Richard F. Thomas

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Richard F. Thomas (born September 26, 1950) is the George Martin Lane Professor of the Classics at Harvard University. His scholarship has focused on various critical approaches, metrics and prose stylistics (particularly Tacitus), genre studies, translation theory and practice, and the reception of Classical literature and culture, particularly with respect to Virgil.[1][2][3]


Thomas was born in London, England and brought up in New Zealand. He received his B.A. and M.A. from the University of Auckland, in 1972 and 1973 respectively, and his Ph.D. from the University of Michigan in 1977. He has taught at Harvard as Assistant and Associate Professor, 1977–84; as Associate Professor at the University of Cincinnati, 1984–86; as Professor at Cornell University, 1986–87; as Professor of Greek and Latin at Harvard from 1987–2010; as George Martin Lane Professor of the Classics since 2010. He was also visiting Professor of Latin, University of Venice (Spring, 1991).[2]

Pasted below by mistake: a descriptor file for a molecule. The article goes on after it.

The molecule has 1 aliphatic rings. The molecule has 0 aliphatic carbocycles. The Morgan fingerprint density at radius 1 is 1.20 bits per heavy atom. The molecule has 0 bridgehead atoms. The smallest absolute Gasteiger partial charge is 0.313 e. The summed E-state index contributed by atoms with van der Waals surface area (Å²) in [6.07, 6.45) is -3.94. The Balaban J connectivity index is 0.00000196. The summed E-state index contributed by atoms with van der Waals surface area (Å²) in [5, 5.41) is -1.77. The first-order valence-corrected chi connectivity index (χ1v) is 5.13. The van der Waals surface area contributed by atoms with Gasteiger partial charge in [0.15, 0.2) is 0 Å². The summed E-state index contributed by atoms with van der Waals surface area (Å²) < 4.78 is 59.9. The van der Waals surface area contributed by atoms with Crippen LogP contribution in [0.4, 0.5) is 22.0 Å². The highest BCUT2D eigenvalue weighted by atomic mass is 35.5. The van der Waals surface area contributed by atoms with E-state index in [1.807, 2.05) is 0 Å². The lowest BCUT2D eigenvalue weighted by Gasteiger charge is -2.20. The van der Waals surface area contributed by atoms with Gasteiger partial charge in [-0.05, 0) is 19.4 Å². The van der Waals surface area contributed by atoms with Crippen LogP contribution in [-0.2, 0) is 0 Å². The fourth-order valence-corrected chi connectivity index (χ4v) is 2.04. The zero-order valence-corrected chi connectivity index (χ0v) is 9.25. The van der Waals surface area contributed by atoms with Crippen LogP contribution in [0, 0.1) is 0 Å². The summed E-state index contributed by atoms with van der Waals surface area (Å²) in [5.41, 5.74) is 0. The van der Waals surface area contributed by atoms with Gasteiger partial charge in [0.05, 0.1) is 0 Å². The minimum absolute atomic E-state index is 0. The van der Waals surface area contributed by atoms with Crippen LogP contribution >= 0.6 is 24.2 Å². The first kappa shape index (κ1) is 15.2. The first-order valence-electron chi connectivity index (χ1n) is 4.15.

In the Harvard Department of Classics, he has served as the Director of Undergraduate Studies, Director of Graduate Studies, and Department Chair. He is Co-chair of the Seminar on "The Civilizations of Ancient Greece and Rome," in Harvard's Mahindra Humanities Center. He has served as Director of the American Philological Association and as Trustee and Director, and as President, of the Vergilian Society of America. Since 2001, he has been a Trustee of the Loeb Classical Library, and is currently serving as Editor of Harvard Studies in Classical Philology.[2]

In 2017 Thomas published Why Bob Dylan Matters, a study of Dylan's work in the context of Virgil and Ovid.[4][5]


  1. ^ "Richard F. Thomas". Retrieved 30 April 2017.
  2. ^ a b c "Richard F Thomas - Harvard University -". Retrieved 30 April 2017.
  3. ^ "Richard F Thomas - Harvard University -". Retrieved 30 April 2017.
  4. ^ Shanahan, Mark. "Harvard professor gets deal to write Bob Dylan book". The Boston Globe.
  5. ^ Williams, Zoe (19 November 2017). "The Harvard professor of Bob Dylan studies: 'My thesis is that he has become Odysseus'". The Guardian. Retrieved 19 November 2017.